Press TV – A human rights group says the health condition of Bahrain’s top Shia cleric, Sheikh Isa Qassim, who has been under a virtual house arrest since last year, has dramatically deteriorated in recent days, warning that he is in urgent need of medical treatment.
According to a statement by the UK-based Bahrain Institute for Rights and Democracy (BIRD) on Monday, physicians who had visited the spiritual leader at his home in the northwestern village of Diraz a day earlier had diagnosed him to be suffering from a “groin hernia requiring an emergency operation.”
“Such an operation carries a high mortality risk at Sheikh Isa Qassim´s age. He also suffers from high blood pressure, diabetes and a form of heart disease,” further said BIRD in its statement. Sheikh Qassim is believed to be in his late 70s.
Bahraini activists also reported that Sheikh Qassim was suffering constant pain and excreting blood.
Meanwhile, former deputy of the al-Wefaq National Islamic Society, Ali al-Aswad, has said in a statement that the Manama regime was the primary party responsible for Sheikh Qassim’s health.
“Whoever decides to put Ayatollah Sheikh Isa Qassim under house arrest is the one who will bear this responsibility henceforth,” Aswad added, urging all Bahrainis to rally in support of the spiritual leader.
Reports said that on Sunday, Bahraini security forces completely surrounded Sheikh Qassim’s house.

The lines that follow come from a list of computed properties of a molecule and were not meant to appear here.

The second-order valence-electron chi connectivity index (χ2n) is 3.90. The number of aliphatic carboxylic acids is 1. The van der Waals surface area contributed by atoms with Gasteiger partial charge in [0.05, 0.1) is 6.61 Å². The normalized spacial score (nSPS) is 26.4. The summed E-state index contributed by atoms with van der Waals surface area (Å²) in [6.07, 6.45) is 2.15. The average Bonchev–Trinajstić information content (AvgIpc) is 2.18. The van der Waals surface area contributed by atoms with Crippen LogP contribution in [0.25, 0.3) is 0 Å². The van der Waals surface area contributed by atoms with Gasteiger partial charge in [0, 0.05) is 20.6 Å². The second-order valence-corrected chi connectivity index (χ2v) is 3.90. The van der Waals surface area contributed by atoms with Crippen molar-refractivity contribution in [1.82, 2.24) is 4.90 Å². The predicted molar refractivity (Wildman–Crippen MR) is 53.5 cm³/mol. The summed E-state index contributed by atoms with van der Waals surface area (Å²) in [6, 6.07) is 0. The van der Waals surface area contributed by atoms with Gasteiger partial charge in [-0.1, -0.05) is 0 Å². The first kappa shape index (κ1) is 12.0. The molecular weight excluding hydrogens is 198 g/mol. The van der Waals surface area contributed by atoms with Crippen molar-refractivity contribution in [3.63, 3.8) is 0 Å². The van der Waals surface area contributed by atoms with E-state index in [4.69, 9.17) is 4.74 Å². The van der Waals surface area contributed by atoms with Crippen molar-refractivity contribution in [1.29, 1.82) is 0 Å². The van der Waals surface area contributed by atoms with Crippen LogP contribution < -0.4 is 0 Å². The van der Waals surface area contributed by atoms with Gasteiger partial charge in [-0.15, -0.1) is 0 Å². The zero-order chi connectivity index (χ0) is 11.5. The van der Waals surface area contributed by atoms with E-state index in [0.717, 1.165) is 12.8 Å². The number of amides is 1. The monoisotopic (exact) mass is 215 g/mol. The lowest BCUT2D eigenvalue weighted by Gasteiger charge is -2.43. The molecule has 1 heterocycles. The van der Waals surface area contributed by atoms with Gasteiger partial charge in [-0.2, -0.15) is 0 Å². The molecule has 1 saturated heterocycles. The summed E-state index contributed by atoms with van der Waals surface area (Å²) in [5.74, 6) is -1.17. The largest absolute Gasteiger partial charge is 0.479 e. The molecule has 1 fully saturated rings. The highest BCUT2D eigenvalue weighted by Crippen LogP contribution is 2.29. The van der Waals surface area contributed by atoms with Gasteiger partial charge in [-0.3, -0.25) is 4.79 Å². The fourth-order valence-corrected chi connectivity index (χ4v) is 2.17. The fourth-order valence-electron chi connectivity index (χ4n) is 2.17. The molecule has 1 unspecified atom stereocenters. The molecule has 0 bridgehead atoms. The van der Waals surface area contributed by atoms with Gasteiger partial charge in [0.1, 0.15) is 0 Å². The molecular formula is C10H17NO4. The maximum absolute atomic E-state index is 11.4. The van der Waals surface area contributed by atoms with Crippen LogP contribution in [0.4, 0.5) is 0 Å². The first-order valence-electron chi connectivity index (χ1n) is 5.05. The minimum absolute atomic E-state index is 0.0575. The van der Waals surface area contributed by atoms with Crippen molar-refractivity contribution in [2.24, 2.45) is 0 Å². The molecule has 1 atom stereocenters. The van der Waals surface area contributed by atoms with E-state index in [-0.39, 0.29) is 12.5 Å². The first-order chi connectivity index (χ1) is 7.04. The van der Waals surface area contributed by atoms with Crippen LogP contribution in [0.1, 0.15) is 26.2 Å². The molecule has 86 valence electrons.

On June 14, Bahrain’s so-called administrative court ordered the dissolution of the country’s al-Wefaq National Islamic Society and the seizure of its funds after the Bahraini Justice Ministry had suspended the opposition group’s activities. Al-Wefaq is the country’s main Shia opposition group and has been spiritually led by Sheikh Qassim.
A week later, the top cleric faced expulsion from Bahrain after authorities revoked his citizenship, accusing him of “illegal fund collections, money laundering and helping terrorism.” They further accused him of using his position to “serve foreign interests” and promote “sectarianism and violence.” He has strongly rejected all the allegations.
Bahraini authorities later dissolved the Islamic Enlightenment Institution (Tawiya), founded by Sheikh Qassim, in addition to the opposition al-Risala Islamic Association.
Ever since, the public has been staging day-to-day sit-ins in front of his house in Diraz and the government has placed the village under a siege, killing a number of people after attacking the demonstrations in several occasions.
A trial session for Sheikh Qassim has been postponed several times amid fears of a surge in popular outrage. However, on May 21, a Bahraini court convicted Sheikh Qassim of illegal collection of funds and money laundering and sentenced him to one year in jail suspended for three years.
It also ordered him to pay $265,266 in fines. The court ruling sparked widespread demonstrations across the kingdom.
Thousands of anti-regime protesters have held demonstrations in Bahrain on an almost daily basis ever since a popular uprising began in the kingdom in mid-February 2011.
They are demanding that the Al Khalifah dynasty relinquish power and allow a just system representing all Bahrainis to be established.
Manama has gone to great lengths to clamp down on any sign of dissent. On March 14, 2011, troops from Saudi Arabia and the United Arab Emirates were deployed to assist Bahraini regime in its crackdown on dissent.
Scores of people have lost their lives and hundreds of others sustained injuries or got arrested as a result of the Al Khalifah regime’s crackdown.
On March 5, Bahrain’s parliament approved the trial of civilians at military tribunals in a measure blasted by human rights campaigners as being tantamount to imposition of an undeclared martial law countrywide. King Hamad bin Isa Al Khalifah ratified the constitutional amendment on April 3.